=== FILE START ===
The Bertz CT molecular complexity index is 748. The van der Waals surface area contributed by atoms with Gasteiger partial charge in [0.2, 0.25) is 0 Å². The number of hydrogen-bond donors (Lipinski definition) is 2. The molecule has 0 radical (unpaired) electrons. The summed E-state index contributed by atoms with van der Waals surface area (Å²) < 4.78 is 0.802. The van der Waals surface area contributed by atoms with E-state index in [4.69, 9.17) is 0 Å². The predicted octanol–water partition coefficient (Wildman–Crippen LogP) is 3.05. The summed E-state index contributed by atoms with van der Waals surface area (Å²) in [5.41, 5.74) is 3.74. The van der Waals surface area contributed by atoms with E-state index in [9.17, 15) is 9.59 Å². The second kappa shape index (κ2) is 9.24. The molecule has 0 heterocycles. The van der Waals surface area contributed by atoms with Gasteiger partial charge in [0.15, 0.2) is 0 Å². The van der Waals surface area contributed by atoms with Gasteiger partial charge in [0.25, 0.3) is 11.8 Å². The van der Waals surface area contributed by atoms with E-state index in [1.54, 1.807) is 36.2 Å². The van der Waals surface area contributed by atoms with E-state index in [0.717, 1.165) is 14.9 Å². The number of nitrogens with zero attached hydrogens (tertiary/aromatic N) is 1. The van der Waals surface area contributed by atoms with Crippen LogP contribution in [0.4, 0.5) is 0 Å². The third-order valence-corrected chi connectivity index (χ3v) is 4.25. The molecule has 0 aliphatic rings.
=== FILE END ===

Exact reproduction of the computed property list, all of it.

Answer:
The Bertz CT molecular complexity index is 748. The van der Waals surface area contributed by atoms with Gasteiger partial charge in [0.2, 0.25) is 0 Å². The number of hydrogen-bond donors (Lipinski definition) is 2. The molecule has 0 radical (unpaired) electrons. The summed E-state index contributed by atoms with van der Waals surface area (Å²) < 4.78 is 0.802. The van der Waals surface area contributed by atoms with E-state index in [4.69, 9.17) is 0 Å². The predicted octanol–water partition coefficient (Wildman–Crippen LogP) is 3.05. The summed E-state index contributed by atoms with van der Waals surface area (Å²) in [5.41, 5.74) is 3.74. The van der Waals surface area contributed by atoms with E-state index in [9.17, 15) is 9.59 Å². The second kappa shape index (κ2) is 9.24. The molecule has 0 heterocycles. The van der Waals surface area contributed by atoms with Gasteiger partial charge in [0.15, 0.2) is 0 Å². The van der Waals surface area contributed by atoms with Gasteiger partial charge in [0.25, 0.3) is 11.8 Å². The van der Waals surface area contributed by atoms with E-state index in [1.54, 1.807) is 36.2 Å². The van der Waals surface area contributed by atoms with E-state index in [0.717, 1.165) is 14.9 Å². The number of nitrogens with zero attached hydrogens (tertiary/aromatic N) is 1. The van der Waals surface area contributed by atoms with Crippen LogP contribution in [0.4, 0.5) is 0 Å². The third-order valence-corrected chi connectivity index (χ3v) is 4.25. The molecule has 0 aliphatic rings.